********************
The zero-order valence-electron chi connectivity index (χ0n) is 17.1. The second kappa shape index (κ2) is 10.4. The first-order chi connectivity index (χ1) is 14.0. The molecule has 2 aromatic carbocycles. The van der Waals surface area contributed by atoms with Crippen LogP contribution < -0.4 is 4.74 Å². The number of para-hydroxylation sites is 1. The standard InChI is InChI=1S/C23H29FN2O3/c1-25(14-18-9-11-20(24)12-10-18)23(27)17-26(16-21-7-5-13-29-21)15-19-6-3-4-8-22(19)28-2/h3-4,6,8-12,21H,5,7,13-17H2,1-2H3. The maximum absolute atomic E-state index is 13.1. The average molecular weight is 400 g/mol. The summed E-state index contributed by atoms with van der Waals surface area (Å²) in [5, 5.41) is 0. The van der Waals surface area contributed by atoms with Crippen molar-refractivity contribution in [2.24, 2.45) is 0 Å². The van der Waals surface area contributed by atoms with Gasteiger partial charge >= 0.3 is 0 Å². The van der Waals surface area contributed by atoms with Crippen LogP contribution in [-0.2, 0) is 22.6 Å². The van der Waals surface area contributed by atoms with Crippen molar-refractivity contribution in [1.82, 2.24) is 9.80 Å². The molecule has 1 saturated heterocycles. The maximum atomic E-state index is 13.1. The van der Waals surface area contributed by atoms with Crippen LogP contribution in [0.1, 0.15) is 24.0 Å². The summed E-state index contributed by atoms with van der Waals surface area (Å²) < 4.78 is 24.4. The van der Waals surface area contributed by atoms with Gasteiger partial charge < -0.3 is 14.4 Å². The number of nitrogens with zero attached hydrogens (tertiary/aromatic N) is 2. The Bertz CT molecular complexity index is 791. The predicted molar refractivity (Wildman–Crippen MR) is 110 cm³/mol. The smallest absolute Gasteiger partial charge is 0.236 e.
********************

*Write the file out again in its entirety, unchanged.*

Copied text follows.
The zero-order valence-electron chi connectivity index (χ0n) is 17.1. The second kappa shape index (κ2) is 10.4. The first-order chi connectivity index (χ1) is 14.0. The molecule has 2 aromatic carbocycles. The van der Waals surface area contributed by atoms with Crippen LogP contribution < -0.4 is 4.74 Å². The number of para-hydroxylation sites is 1. The standard InChI is InChI=1S/C23H29FN2O3/c1-25(14-18-9-11-20(24)12-10-18)23(27)17-26(16-21-7-5-13-29-21)15-19-6-3-4-8-22(19)28-2/h3-4,6,8-12,21H,5,7,13-17H2,1-2H3. The maximum absolute atomic E-state index is 13.1. The average molecular weight is 400 g/mol. The summed E-state index contributed by atoms with van der Waals surface area (Å²) in [5, 5.41) is 0. The van der Waals surface area contributed by atoms with Crippen molar-refractivity contribution in [2.24, 2.45) is 0 Å². The van der Waals surface area contributed by atoms with Gasteiger partial charge >= 0.3 is 0 Å². The van der Waals surface area contributed by atoms with Crippen LogP contribution in [-0.2, 0) is 22.6 Å². The van der Waals surface area contributed by atoms with Crippen molar-refractivity contribution in [1.82, 2.24) is 9.80 Å². The molecule has 1 saturated heterocycles. The maximum atomic E-state index is 13.1. The van der Waals surface area contributed by atoms with Crippen LogP contribution in [0.1, 0.15) is 24.0 Å². The summed E-state index contributed by atoms with van der Waals surface area (Å²) < 4.78 is 24.4. The van der Waals surface area contributed by atoms with Gasteiger partial charge < -0.3 is 14.4 Å². The number of nitrogens with zero attached hydrogens (tertiary/aromatic N) is 2. The Bertz CT molecular complexity index is 791. The predicted molar refractivity (Wildman–Crippen MR) is 110 cm³/mol. The smallest absolute Gasteiger partial charge is 0.236 e.